- The Washington Times - Wednesday, December 20, 2006

Virginia should establish stiffer sentencing guidelines against sexual predators convicted of hunting down victims on the Internet, and parents must be better educated about the risks their children face in cyberspace, according to a report released by a state task force yesterday.

The Youth Internet Safety Task Force was established by state Attorney General Robert F. McDonnell, who said raising public awareness is the best way to shield unsuspecting children from attacks on the Internet.

“Today your children spend more time online than they do in playgrounds,” said Mr. McDonnell, a father of five. “We need to protect kids in cyberspace by keeping them out of areas frequented by sexual predators.”

There are 25 recommendations in the nearly 100-page report, which was compiled by more than 40 parents, business leaders and law-enforcement officials after six months of study.

“Here in the Internet capital of the world … we must do everything possible to protect the Internet from child pornographers, sexual predators, identity thieves and other criminals,” the report states. “The Internet is the new or last frontier for child predators.”

The report recommends giving law-enforcement officials additional tools to police the “dark side of the Internet.”

The proposals include mandatory minimum prison sentences for producing child pornography or soliciting children online.

For example, someone convicted of producing or financing child pornography now faces one to 10 years in prison. The report recommends raising the penalty to five to 30 years.

“That will significantly bump up the punishment,” Mr. McDonnell said.

The report also includes the proposal of requiring convicted sex offenders to register their online identities with the state to help social networking sites such as MySpace.com to block access to those people. The move would make Virginia the first in the nation to take such action.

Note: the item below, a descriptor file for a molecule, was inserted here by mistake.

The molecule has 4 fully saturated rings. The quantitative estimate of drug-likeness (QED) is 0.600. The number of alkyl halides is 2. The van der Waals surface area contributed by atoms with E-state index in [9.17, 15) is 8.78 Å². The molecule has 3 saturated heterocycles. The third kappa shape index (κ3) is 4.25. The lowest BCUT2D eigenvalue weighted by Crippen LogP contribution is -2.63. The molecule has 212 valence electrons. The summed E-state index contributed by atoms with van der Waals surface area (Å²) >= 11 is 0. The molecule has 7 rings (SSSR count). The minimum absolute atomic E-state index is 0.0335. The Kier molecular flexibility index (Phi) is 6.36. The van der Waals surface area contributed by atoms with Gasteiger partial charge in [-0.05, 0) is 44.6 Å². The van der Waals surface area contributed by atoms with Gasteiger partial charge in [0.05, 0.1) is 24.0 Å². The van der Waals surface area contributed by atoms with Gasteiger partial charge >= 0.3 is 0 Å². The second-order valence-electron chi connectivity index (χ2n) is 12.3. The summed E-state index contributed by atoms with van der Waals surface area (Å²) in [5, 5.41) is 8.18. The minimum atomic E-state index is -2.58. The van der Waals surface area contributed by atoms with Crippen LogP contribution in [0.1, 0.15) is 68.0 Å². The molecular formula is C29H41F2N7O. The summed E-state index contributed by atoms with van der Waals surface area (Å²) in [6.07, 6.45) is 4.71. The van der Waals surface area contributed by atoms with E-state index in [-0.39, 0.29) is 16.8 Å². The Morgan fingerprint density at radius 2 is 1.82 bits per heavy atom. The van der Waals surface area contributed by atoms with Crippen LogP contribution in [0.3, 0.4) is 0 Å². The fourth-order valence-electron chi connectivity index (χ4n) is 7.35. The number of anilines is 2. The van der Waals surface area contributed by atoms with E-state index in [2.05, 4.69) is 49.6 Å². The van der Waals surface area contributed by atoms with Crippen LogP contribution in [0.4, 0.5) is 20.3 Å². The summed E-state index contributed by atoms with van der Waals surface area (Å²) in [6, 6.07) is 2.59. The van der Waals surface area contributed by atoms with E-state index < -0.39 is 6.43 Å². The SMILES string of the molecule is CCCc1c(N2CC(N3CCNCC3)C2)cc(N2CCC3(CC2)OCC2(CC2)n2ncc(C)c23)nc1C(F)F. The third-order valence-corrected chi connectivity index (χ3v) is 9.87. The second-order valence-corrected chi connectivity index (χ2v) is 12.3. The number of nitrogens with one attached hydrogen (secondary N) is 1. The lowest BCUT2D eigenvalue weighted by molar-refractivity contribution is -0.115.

The Internet and social-networking sites have skyrocketed in popularity in recent years, giving youngsters a new avenue to meet people worldwide.

However, the sites also have given the estimated 50,000 sexual predators online at any given time a new venue to lure children by posing as a teen.

According to the U.S. Justice Department, one in five children ages 10 to 17 receive an unwanted sexual solicitation online.

The statewide media campaign to raise public awareness is scheduled to begin next month and estimated to cost about $1 million.

Mr. McDonnell said there already has been about $200,000 in private contributions, including $100,000 from AOL.

“This campaign is designed to use offline and online channels to raise the awareness of all parents — not just those who are Internet savvy,” said Charles Curran, AOL’s chief counsel for policy and a task force member. “We need to take a good part of this training offline so that parents who are unfamiliar with Internet technology have the same opportunity to provide a safe Internet experience for their children.”

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